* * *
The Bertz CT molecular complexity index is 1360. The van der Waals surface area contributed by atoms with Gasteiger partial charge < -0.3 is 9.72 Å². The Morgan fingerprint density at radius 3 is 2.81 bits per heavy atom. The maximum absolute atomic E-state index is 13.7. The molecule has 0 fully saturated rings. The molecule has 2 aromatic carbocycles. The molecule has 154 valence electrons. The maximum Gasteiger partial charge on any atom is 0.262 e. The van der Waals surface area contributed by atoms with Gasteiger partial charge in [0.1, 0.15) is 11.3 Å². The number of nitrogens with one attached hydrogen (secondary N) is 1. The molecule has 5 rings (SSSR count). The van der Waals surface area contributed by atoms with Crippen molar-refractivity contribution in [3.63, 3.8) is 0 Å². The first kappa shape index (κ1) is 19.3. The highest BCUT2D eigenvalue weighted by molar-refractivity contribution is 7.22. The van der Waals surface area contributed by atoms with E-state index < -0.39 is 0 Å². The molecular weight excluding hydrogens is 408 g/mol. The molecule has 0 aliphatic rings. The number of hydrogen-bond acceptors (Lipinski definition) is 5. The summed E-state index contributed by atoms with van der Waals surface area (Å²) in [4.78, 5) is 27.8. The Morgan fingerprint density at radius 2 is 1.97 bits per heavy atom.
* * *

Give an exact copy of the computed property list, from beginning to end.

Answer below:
The Bertz CT molecular complexity index is 1360. The van der Waals surface area contributed by atoms with Gasteiger partial charge < -0.3 is 9.72 Å². The Morgan fingerprint density at radius 3 is 2.81 bits per heavy atom. The maximum absolute atomic E-state index is 13.7. The molecule has 0 fully saturated rings. The molecule has 2 aromatic carbocycles. The molecule has 154 valence electrons. The maximum Gasteiger partial charge on any atom is 0.262 e. The van der Waals surface area contributed by atoms with Gasteiger partial charge in [0.1, 0.15) is 11.3 Å². The number of nitrogens with one attached hydrogen (secondary N) is 1. The molecule has 5 rings (SSSR count). The van der Waals surface area contributed by atoms with Crippen molar-refractivity contribution in [3.63, 3.8) is 0 Å². The first kappa shape index (κ1) is 19.3. The highest BCUT2D eigenvalue weighted by molar-refractivity contribution is 7.22. The van der Waals surface area contributed by atoms with E-state index < -0.39 is 0 Å². The molecular weight excluding hydrogens is 408 g/mol. The molecule has 0 aliphatic rings. The number of hydrogen-bond acceptors (Lipinski definition) is 5. The summed E-state index contributed by atoms with van der Waals surface area (Å²) in [4.78, 5) is 27.8. The Morgan fingerprint density at radius 2 is 1.97 bits per heavy atom.